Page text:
Pisanki: Polish Easter Eggs

Pisanki are traditional Polish (and Slavic) Easter eggs that are elaborately decorated in bright colors and traditional folk patterns, either representing a region or simply general motifs of spring and nature, like flowers and branches. There is a long and rich history to this tradition, with its roots reaching back to Poland’s pagan beliefs. 

Pisanki – from Pagan to Christian

The first known Polish pisanki date back to the 10th century. The pre-Christian tradition of dying eggs (originally red, the color of blood) was to symbolize rebirth and renewal. Then, young women would decorate eggs and give them to young men, as a way to communicate a union. The decorated egg, strongly associated with fertility and believed to be an aphrodisiac, was a token of her affection for the young man and an acceptance of him as her husband. Pisanki were also given to friends and family as symbolic well wishes for the season.

Two Easter cards from the interwar years, both alluding to the pagan symbolism of the egg

Pisanki were in fact so associated with paganism in Poland that when Christianity was spreading in Poland, the Church forbade eggs from being consumed at all during the Lenten season. It was only later when the Church realized that eggs could be symbolic of the resurrection, that they came back into favor, although the Church mandated that they be blessed.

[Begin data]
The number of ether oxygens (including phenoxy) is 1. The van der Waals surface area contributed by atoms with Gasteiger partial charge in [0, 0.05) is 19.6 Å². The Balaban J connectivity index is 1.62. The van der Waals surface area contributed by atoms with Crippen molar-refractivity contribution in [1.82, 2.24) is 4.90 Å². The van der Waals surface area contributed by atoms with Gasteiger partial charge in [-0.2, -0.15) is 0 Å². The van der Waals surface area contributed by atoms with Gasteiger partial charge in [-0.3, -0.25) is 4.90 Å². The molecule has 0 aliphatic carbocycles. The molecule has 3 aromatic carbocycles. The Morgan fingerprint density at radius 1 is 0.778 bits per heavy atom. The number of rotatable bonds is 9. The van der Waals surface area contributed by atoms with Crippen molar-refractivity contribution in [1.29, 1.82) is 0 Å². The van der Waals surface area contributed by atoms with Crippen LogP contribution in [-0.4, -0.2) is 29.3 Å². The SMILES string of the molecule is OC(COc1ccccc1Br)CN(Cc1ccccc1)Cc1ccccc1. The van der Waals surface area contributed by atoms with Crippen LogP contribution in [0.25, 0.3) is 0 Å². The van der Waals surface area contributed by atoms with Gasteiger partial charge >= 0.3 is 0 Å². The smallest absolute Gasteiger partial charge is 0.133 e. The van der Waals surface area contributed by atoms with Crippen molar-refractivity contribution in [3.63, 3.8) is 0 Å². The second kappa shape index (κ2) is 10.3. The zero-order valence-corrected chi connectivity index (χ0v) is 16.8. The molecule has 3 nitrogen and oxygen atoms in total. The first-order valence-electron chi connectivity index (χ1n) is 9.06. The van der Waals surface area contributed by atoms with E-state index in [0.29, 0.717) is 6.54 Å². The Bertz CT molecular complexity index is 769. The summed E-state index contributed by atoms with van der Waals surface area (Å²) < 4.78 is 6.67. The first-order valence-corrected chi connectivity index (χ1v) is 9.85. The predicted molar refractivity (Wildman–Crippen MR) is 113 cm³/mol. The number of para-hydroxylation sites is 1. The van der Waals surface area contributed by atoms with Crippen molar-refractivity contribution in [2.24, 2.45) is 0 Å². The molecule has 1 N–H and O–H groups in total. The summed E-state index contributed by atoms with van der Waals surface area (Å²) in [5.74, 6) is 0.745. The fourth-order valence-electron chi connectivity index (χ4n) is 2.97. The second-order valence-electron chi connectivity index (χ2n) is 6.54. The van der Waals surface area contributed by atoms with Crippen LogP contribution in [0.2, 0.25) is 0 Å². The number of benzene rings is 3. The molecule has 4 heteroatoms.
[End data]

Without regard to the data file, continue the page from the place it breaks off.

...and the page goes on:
This is most likely where the tradition of blessing an Easter basket comes from in Poland – to me, it sounds a bit like an exorcism, ridding the egg of its pagan symbolism. Once blessed, the tradition of elaborately decorating Easter eggs became associated with the Christian holiday, rather than with their traditional pagan past.

The Anatomy of a Pisanka

Pisanki now come in various colors and range from the simple to the ornate. Traditional pisanki incorporate folk designs. They are first drawn on in wax using a needle-pointed pen (pisanka is taken from the word pisać, which means “to write”).

Traditionally, a series of dots and dashes is used to make beautiful patterns. The eggs are then placed into dye to give them a vibrant color. Wax can then be added to the colored layer to continue creating the pattern. The sequence of wax and dye is repeated until the desired effect in color and pattern is achieved. The last step is to gently heat the egg and rub the wax off the pattern, coating the egg. This simultaneously reveals the colored pattern while giving the egg it’s waxy, shiny finish.

Below are different patterns for pisanki from drawings from 1905. 

Today in Poland, very few people go through the process of creating traditional pisanki – it is a dying craft. It takes a lot of time, effort, and skill to make them; most people in Poland today “cheat” and buy plastic sleeves with traditional patterns that shrink to bind to an egg in boiling water. Other methods include simply painting eggs with paint, or dying them various colors in a bath of dye (more on that below).

To see how an artisan creates a pisanka and hear her explain the process (in Polish), watch the video below. It’s hard not to be mesmerized and inspired by the beautiful colors and patterns.

Interpreting Patterns